Birds come in all shapes, sizes and colours and are a joy to behold for many a nature enthusiast. In fact, the moment one steps out of the house, chances are that there is a bird, of some kind or the other, flying overhead, singing in a distant tree or simply hopping about on the ground looking for grub. For the avid birdwatcher there could be nothing more fascinating than observing these colourful creatures flying freely in their natural habitat.
The character of these winged wonders is so graceful, that watching them instantly instils a sense of peace and calmness in the mind of the individual. Observing birds and their unique behaviour provides a valuable tool to view the complexities of nature from an entirely different angle. To enrich your knowledge, try visiting any of these ten top avian hotspots around the world that have taken the twitchers by storm, for your next birding vacation.
From bowerbirds to Birds of Paradise, Papua New Guinea together with Western New Guinea are home to an astonishing 750+ different species of birds. This great variety, coupled with the large numbers available, make New Guinea one of the leading bird watching sites on the planet.
Each year during the month of January, one of the greatest bird migration takes place in Cape May, New Jersey. It may sound like an odd place to go look for birds, but those who have made it have been rewarded with snowy owls, peregrine falcons, winter gulls and thousands of waterfowl. During autumn one can spot the osprey, bald eagles and shorebirds in large numbers.
Boasting of nearly 650 bird species, Mexico is another sought after destination by birding enthusiasts. Places like Veracruz, Yucatan, Chiapas and Oaxaca have been known to throw many a surprise. Some of the notable varieties found in this country include loons, hummingbirds, parakeets and ancient tinamous and an assortment of bird species to be found in the nearby mountains.
With some splendid endemic species like the copper headed emerald, black cheeked ant Tanager, the grey tailed gem and the mangrove hummingbirds, Costa Rica is considered a leading birding destination. The unique geological formation which led to the making of the country has made it an ideal place for a wide range of birds spread across the length and breadth of the country. The protected national parks of Costa Rica hold a tenth of all the bird species to be found all over the world.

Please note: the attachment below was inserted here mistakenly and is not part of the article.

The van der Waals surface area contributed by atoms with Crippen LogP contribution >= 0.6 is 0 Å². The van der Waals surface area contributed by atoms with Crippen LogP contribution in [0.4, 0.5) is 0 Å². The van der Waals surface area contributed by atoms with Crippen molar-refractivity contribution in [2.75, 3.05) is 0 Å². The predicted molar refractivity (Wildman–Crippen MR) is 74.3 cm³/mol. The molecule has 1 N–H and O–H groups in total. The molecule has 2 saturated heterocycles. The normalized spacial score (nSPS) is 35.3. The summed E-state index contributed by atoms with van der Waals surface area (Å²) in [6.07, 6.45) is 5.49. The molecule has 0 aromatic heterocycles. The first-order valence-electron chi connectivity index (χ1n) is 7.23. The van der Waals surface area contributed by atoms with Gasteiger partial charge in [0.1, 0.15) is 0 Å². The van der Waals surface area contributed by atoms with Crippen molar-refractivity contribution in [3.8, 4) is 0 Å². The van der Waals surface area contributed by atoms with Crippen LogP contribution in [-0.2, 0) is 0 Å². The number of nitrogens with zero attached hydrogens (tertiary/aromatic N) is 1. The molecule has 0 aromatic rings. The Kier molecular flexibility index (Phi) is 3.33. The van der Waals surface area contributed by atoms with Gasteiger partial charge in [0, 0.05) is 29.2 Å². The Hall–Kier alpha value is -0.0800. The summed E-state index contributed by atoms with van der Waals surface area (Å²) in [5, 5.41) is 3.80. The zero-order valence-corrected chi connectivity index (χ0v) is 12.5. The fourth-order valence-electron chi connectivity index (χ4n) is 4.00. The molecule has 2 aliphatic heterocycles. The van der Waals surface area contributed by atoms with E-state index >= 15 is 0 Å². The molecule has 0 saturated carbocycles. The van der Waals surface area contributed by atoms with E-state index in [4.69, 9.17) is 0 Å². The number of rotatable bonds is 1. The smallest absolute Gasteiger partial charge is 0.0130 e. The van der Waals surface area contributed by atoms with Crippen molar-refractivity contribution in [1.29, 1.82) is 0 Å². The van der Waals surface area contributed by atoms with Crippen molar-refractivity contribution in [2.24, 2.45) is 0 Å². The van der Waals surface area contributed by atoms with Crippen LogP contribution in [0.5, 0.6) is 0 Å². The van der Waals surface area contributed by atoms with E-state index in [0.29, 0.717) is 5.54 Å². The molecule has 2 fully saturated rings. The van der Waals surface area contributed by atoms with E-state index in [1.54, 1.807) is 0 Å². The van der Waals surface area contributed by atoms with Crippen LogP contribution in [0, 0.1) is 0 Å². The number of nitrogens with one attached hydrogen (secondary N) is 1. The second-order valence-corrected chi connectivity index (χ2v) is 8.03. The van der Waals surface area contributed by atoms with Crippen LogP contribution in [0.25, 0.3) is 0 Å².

If you are not a birder before you have been to Ecuador, you soon will become one once you are there. Home to a staggering 1600 species, the two prime birding hotspots of Sangay National Park and the Galapagos Islands are among the top three places to watch some brilliant varieties of birds. At any given time, more than 750,000 seabirds have been seen at one time on these islands. The endemic rarities include the giant albatross, blue-footed Booby, Galapagos Petrel, flightless cormorant and the dark backed wood quail. The diverse terrain of swamps, mudflats and rainforest are ideal havens for a large number of native species.
With an estimated 420 species, including around 70 endemic ones, Colombia holds its own as a premier region to observe birds. Some of the most sought after varieties are the chestnut winged chachalaca, cauca Guan, blue knobbed curassow, gorgeted wood quail and the stunning indigo winged parrot. The best places to find these brilliant specimens are the Llanos, Sierra Nevada de Santa Maria and the Middle Magdalena Valley.
For the die-hard birder, the Panama canal area is a must-visit destination to see some of the 970 different species found here. It is here that millions of raptors can be seen during their annual mass migration. The country may be small in size, but holds more varieties than the USA and Canada combined. The rare ones found here are the brown-backed dove, stripe cheeked woodpecker and the escudo hummingbird. Keep a sharp lookout for the harpy eagle and the quetzal, which can be best found near the iconic Los Quetzales eco-resort. The Canopy Tower resort is the place from where birds can be seen at eye level at Soberania National Park.
Birders worldwide flock to Peru in an effort to see as many of the 1800 recorded numbers of birds as they can. Add to it the 135 endemic ones, and you can tick off lifers after lifers in no time at all. Like most parts of South and Central America, Peru is a country of great biodiversity. The country holds the world record of more species that can be found in a single place equalling to 650 numbers. These can be seen in the Tambopata jungle which surrounds the Explorers Inn. The biological station of Cocha Cashu, in Many, has a record count of 361 different species in one single day.
Surrounded by volcanoes and home to the scenic Lake Atitlan, Guatemala holds some gorgeous endemics like the little blue heron and the pheasant cuckoo to name a few. The ideal place to make base to see as many of the 700 species found here possible is undoubtedly Casa Palopo, from where most of the guided tours and boat trips take place. Treks leading to the hidden Mayan ruins in the jungle can throw up beauties like the endangered azure rumped Tanager as well as the Pink Headed warbler.
Also referred to as ‘Nature Island’, the country of Dominica is said to be the natural choice of birdwatchers from far and wide. The landscape comprises mainly of ancient forests, crisscrossed by a series of waterfalls and hundreds of rivers along a length of 160 km. Visiting birders hold a special place in their heart for the national bird of Dominica the rare and endangered Sisserou Parrot, said to be the oldest variety surviving parrots found in the Amazon.